And the third difference between the forms is the cost of maintaining. Your registration fees for a sole proprietorship or partnership are usually pretty low. As far as I know and that I’m aware, most states it’s under $100 to register. When had to re-register my DBA in Utah, for instance, it only cost me $18. And because I’m taxed personally on it, there are no minimum taxes to a DBA or a partnership.

However, for corporations and LLCs, most states have a minimum tax that no matter how much you have in your profits or if you’ve had a loss, you owe a minimum franchise tax. A minimum tax for being franchised to have a business. In Utah that’s $100. In California, it’s $800. So that’s another consideration.

Also, as part of an S- corp or an LLC, there is the cost to maintaining your records for these types of companies. You must have board minutes and written board minutes. You must have board meetings, even if you’re only one shareholder. You must have corporate resolutions. You must have a resolution of, I’m going to bank at XYZ Bank. In fact, if you are a s corp or an LLC, you have to have that corporate resolution before the bank will open up your bank account. That’s giving the corporation has given you the authority and authorization to open up that bank account. You have to have shareholder meetings, at least an annual shareholder meeting with a vote for as president, even if you only have one shareholder. So you have that cost of maintaining those records, whereas you don’t have that as a sole proprietorship or partnership.

And like I mentioned before, getting paid S Corp’s must have you as an employee so you have the additional cost of paying payroll taxes. And a lot of times what you’re going to do is pay a company to manage your payroll. This is one area where, yes, you want to hire that out and not do it yourself. You want a professional to do it because you don’t want to get in trouble.

Payroll taxes are not bankruptable. So if you don’t pay your payroll taxes, which includes your individual payroll taxes in your corporation, then if you decide later and declare bankruptcy, any payroll taxes that you owe, you’ll still owe. That’s something to consider when you’re deciding what form of business to do.

So there’s many things to consider about what form of business your author publishing company is going to take.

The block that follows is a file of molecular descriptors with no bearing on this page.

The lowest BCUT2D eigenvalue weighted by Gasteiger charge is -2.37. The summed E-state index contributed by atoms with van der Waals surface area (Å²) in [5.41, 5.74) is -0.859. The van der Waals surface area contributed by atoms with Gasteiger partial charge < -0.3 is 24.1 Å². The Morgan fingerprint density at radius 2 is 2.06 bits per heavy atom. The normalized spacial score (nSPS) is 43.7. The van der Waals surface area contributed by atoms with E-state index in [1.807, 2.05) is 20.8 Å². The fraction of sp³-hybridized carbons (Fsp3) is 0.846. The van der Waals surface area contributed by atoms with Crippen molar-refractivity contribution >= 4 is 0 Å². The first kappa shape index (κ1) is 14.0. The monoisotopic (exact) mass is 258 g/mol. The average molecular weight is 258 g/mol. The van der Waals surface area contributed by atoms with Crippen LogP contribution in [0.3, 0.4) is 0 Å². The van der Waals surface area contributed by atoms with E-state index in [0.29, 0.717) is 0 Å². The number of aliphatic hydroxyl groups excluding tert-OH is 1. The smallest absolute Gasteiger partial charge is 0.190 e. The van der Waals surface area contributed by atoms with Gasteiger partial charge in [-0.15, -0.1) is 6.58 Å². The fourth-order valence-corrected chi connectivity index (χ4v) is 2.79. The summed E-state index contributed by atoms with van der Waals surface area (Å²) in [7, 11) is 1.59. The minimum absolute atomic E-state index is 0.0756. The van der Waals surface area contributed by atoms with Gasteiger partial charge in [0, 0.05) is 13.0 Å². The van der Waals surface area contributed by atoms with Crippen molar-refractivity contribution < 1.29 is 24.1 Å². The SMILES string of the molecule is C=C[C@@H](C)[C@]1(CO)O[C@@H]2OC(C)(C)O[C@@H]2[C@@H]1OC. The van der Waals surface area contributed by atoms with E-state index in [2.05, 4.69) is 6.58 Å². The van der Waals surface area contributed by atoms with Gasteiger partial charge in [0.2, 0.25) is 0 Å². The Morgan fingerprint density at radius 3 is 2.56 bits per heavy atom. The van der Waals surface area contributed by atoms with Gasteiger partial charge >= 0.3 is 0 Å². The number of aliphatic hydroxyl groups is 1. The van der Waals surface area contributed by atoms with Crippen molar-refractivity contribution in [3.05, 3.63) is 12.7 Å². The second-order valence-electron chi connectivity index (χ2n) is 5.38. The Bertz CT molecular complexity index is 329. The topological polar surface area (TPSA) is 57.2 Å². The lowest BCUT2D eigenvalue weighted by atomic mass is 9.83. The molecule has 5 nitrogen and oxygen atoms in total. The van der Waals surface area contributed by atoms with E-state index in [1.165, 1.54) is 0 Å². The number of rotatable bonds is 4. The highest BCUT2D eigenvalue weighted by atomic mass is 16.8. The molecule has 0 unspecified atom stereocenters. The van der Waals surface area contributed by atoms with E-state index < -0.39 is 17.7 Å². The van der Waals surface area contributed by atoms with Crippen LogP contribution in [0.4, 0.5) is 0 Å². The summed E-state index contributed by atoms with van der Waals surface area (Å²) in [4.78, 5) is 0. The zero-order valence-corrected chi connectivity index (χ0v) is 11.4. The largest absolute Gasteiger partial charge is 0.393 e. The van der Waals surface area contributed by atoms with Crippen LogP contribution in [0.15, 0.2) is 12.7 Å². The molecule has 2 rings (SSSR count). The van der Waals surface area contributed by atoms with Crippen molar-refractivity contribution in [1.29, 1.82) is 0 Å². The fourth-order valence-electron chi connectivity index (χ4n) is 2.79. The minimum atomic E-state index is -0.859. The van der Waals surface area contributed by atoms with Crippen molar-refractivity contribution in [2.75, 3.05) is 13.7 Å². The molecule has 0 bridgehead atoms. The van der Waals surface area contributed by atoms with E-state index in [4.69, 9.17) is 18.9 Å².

And like I said at the beginning, it’s much easier and less costly to make that decision at the very beginning. Even before you’ve published your first book. So while you’re in that place of getting your book edited and getting your covers made for it, this is a step to be taking while that’s being done before you’ve even published. What business format am I going to establish my publishing company?

And if you’ve already published your books, by default, you are a sole proprietorship or partnership. You can be publishing your book as, Tora Moon. However, it’s better and more professional and it’s part of your business mindset to set that up as a publishing company.

Later, when you’ve got several books out and you’re approaching a bookstore, an independent bookstore, to carry your books, if you are treating your publishing company as a company and as a business, they’re more likely to have confidence in you. So if they say so, who who’s the publisher of these books? Instead of say, Oh, I’m the publisher, you can say Lunar Alchemy Publishing is the publisher. They don’t have to know. It’s a DBA and it’s you publishing your own book. You have a publishing company that’s publishing your books. And because you’re thinking about you are a publisher publishing your books, that just sets that subconscious mindset that I’m doing everything that a small press publisher would do or a traditional publisher. I am publishing my books to the highest quality and standard that I can.


For a more in-depth discussion on the different business structures and how you get paid from them, I highly suggest you get my book, Business and Accounting for Authors. It’s available on my website in e-book, print ,or audiobook formats, or if you must, it’s on the major retailer sites. Or you can order it from your library.

As a reminder, you can download your free business checklist to help you determine what you’ve already set up and done for your business and what you may want to examine and add. Give yourself the gift of taking the steps to ensure the foundations of success in your author business are firmly set. Get your Indie Author Business Checklist today. Go to IndieAuthorBizGuide.com/bizchecklist, and that’s B-I-Z checklist.

Thanks for listening to this episode of the Indie Author Biz Guide podcast. I hope you found value in it. You can get your free business checklist, find more information, and any downloads mentioned at IndieAuthorBizGuide.com/podcast. Please like and subscribe and tell your indie author friends about the show.

If you’d like to support the show, you can donate to Buy Me a Coffee at BuyMeACoffee.com/IABG. These donations help support the cost of hosting, editing, and production of the podcast.

Thank you, and I hope you have an amazing day!